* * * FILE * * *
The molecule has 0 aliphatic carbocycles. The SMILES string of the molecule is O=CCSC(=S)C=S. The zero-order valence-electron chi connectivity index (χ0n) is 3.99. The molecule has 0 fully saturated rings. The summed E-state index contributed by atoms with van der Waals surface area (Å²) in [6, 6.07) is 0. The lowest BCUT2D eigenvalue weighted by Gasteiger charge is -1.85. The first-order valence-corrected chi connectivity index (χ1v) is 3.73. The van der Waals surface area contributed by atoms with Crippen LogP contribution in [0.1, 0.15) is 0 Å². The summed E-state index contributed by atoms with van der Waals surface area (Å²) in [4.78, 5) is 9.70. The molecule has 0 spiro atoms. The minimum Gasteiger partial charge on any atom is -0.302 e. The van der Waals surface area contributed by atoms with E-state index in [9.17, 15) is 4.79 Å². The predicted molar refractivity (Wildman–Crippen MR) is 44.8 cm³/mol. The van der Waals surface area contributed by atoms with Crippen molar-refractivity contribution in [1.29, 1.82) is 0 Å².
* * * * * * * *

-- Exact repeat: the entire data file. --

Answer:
The molecule has 0 aliphatic carbocycles. The SMILES string of the molecule is O=CCSC(=S)C=S. The zero-order valence-electron chi connectivity index (χ0n) is 3.99. The molecule has 0 fully saturated rings. The summed E-state index contributed by atoms with van der Waals surface area (Å²) in [6, 6.07) is 0. The lowest BCUT2D eigenvalue weighted by Gasteiger charge is -1.85. The first-order valence-corrected chi connectivity index (χ1v) is 3.73. The van der Waals surface area contributed by atoms with Crippen LogP contribution in [0.1, 0.15) is 0 Å². The summed E-state index contributed by atoms with van der Waals surface area (Å²) in [4.78, 5) is 9.70. The molecule has 0 spiro atoms. The minimum Gasteiger partial charge on any atom is -0.302 e. The van der Waals surface area contributed by atoms with E-state index in [9.17, 15) is 4.79 Å². The predicted molar refractivity (Wildman–Crippen MR) is 44.8 cm³/mol. The van der Waals surface area contributed by atoms with Crippen molar-refractivity contribution in [1.29, 1.82) is 0 Å².